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Small pieces loosely joined: An experiment in embarrassment

The Web is changing the rhythm of writing. We currently keep a document private until the moment of publication, whether that consists of a hardback book being shipped to stores or a 20-page report being slapped down on a conference room table. The Web is getting us to collaborate earlier and earlier, which means we have to be willing to show our work earlier. The document becomes a thing in process. Rather than serving as a stake in the ground, it becomes a fallible and changeable anchor of a collaborative process. We thus expose more of ourselves, whittling away at the hard shell of the self.

I've been saying the above for a few years. Now I'm a couple of months into writing a book titled "Small Pieces Loosely Joined." It's due out in the Spring of 2002, but I have to have it in to the publisher (Perseus, the publisher of The Cluetrain Manifesto) by the end of August 2001. With some reluctance and much excitement, I've decided to post my drafts as I write them each day, as well as provide discussion boards for comment.

The benefits are obvious. The book will be better for having been kicked around as it's being written. Bad ideas will be kicked out of it, new ideas will arise, infelicities of expression will be straightened out.

The risks are manifold. First, the way writing works (at least for me) is that you get up in the morning and you put more words on the page. Periodically you go back and re- read what you've written. But the basic movement, at least initially, has to be forward. I want to write the damn thing and not get distracted arguing about what I just wrote.

This is especially concerning since in my push to put more words at the end of the previous day's words I know I sometimes write crap. But I have the luxury of knowing that I can go back and clean it up later. I also write a lot of stuff that I throw out. By posting my drafts, I will get comments on material that I know isn't worth commenting on. This wastes the reader's time and my time, and it's also damn embarrassing exposing first drafts to the world.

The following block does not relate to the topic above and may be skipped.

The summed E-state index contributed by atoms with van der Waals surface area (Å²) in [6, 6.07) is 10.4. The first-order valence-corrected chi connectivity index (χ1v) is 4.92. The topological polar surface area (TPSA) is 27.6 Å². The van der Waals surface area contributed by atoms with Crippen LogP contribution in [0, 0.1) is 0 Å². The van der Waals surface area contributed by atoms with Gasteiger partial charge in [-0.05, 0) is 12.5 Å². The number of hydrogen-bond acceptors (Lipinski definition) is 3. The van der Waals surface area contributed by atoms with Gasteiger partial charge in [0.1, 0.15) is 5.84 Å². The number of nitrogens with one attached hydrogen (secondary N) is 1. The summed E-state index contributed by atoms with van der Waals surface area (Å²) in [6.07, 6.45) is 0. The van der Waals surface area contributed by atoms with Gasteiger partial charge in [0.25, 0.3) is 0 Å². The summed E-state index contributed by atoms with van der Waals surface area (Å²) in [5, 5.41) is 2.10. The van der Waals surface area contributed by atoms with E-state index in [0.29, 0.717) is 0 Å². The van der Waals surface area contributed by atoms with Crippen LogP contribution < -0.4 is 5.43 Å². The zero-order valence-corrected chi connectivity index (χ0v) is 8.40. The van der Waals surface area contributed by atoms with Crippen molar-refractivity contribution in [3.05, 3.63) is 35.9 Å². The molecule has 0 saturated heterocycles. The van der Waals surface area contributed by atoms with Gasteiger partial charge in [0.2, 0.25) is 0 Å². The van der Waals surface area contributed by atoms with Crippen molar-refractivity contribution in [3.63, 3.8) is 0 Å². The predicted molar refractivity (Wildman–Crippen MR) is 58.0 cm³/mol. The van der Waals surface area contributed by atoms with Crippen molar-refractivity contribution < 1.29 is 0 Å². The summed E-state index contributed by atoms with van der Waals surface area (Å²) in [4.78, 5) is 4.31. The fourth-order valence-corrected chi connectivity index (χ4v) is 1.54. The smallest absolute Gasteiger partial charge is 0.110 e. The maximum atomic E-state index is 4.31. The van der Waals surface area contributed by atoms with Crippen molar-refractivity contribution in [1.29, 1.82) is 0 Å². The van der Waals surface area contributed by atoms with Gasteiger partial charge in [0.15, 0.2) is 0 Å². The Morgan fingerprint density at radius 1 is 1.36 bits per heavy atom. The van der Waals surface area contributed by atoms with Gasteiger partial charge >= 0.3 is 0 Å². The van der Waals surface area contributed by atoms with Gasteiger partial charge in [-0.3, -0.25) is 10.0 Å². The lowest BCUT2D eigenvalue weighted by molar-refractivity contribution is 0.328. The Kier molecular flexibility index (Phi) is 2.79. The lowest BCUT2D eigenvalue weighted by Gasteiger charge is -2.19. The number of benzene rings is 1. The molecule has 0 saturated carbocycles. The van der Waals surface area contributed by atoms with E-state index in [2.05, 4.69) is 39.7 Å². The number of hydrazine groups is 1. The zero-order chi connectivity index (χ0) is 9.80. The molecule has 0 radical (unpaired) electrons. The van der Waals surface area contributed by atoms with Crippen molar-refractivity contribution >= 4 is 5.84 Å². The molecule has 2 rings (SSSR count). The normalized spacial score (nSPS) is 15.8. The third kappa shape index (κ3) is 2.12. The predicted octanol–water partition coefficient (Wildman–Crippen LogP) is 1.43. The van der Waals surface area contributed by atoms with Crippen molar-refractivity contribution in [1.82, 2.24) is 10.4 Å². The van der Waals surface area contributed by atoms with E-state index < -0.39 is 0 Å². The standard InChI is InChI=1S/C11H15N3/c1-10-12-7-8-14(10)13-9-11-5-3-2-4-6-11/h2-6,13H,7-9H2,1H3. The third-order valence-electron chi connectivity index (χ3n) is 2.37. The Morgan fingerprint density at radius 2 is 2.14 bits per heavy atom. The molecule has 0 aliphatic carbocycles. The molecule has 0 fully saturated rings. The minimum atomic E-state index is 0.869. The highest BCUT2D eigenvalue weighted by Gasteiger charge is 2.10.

Then there's the danger of trying to incorporate all the comments into the draft, ending up with an academic book that consists of one idea and thirty pragraphs that begin: "Now, you might think (as John Doe said on my discussion board) ...." The book I'm writing is already sufficiently abstract not to be able to survive being pulled into new tangents even if they're worthy tangents.

So, I open this process up with reluctance. But, well, it's the Web, so what the hell. Let's see what happens.

What the Book’s About

It seems to me that the endless discussions we have about Napster, privacy, IP, yadda yadda yadda, are endless because the Web is transforming a deeper set of concepts. So, suppose we were to treat the Web not as a technology but as an idea, like the idea of democracy. To think about democracy, we inevitably end up dealing with concepts such as equality, authority, law, freedom and community. To think about the Web I believe we encounter concepts such as space, time, self, public, morality, work and spirit. And those are, in fact, the chapters of the book.

My basic approach is to argue that the Web is a new world. Literally. What's most distinctive of this world is how it's organized: many small pieces loosely joined. Or, more precisely, many small pieces loosely joining themselves. From this comes all the interesting things about the Web, including: It's got places but no space. It's a purely social world. It's a published world where to be is to be read, so that everything in it has meaning. It's a voluntary world. It's a public world in which there are (essentially) no secrets, which is having a transforming effect on business. It is fundamentally an optimistic, hopeful world.

If you'd like to read the drafts -- gently, dear reader! -- click here.

I look forward to hearing from you. Sort of. If you know what I mean.

David Weinberger is editor of Journal of the Hyperlinked Organization.

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